From one of the most popular and perceptive philosophers of the 20th century comes this engaging and illustrated autobiography of a life that grew in and through momentous times. Josef Pieper's early years are traced through his involvement in the vigorous student movements in the first part of this century, his contact with some of the great intellectual leaders of our century (for example, Romano Guardini), the student academic and social vacations that Pieper participated in, and the development of friendships that proved to be very influential in Catholic intellectual history.
This book portrays the struggles of the young philosopher, his experiences during World War II, the evils of Nazism, and the difficulties of being an intellectual Christian during that period in history. Josef Pieper, well known as a lay philosopher who has popularized St. Thomas Aquinas, is respected throughout the world for his penetrating analysis and clear explanations of the most crucial Christian concepts.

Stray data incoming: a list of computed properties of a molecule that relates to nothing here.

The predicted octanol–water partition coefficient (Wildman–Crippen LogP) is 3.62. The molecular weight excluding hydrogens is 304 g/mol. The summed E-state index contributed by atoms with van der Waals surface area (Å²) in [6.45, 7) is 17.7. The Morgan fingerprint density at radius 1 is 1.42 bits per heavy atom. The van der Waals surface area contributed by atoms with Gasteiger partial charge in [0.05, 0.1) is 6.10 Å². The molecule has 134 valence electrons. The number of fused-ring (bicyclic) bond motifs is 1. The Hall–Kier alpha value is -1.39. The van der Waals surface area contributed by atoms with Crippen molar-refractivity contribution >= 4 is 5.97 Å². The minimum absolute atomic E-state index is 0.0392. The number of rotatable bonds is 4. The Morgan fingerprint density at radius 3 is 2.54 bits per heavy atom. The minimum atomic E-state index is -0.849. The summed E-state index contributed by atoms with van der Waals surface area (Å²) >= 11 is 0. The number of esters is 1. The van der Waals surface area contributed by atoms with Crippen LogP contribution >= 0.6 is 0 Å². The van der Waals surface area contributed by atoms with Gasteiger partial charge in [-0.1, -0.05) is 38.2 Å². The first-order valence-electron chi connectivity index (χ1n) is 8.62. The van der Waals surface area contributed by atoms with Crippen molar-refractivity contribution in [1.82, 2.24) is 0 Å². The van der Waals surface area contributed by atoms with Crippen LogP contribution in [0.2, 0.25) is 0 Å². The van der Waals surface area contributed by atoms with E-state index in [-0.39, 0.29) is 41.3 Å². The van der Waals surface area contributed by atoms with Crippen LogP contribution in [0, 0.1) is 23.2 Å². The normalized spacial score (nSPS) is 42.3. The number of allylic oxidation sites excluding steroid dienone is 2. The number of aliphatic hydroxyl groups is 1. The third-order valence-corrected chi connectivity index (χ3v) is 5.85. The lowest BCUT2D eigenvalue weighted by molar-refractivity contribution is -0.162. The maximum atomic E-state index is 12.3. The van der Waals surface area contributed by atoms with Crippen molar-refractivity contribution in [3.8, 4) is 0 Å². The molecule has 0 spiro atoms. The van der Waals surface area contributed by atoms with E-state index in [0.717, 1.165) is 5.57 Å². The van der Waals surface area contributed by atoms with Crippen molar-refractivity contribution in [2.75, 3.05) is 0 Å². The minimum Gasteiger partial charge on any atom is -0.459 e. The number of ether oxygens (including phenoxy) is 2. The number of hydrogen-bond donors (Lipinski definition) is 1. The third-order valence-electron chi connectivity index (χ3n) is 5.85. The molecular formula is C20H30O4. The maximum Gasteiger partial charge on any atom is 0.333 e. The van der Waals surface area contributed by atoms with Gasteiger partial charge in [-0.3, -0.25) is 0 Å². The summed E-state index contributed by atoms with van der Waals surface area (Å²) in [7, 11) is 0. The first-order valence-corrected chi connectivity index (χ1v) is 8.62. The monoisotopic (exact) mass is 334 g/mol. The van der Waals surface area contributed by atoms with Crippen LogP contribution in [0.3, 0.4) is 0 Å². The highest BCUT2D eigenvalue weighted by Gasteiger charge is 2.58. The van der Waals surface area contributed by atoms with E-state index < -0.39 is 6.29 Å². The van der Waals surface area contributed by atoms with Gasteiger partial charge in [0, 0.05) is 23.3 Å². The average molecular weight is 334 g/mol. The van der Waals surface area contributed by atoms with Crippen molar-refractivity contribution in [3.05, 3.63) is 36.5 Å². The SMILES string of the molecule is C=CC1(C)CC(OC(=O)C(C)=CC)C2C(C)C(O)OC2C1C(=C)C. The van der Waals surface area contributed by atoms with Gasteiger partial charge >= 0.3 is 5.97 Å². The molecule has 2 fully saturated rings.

Josef Pieper, perhaps the most popular Thomist philosopher of the twentieth century, was schooled in the Greek classics and the writings of St. Thomas Aquinas. He also studied philosophy, law, and sociology, and he was a professor at the University of Munster, West Germany. His numerous books have been widely praised by both the secular and religious press.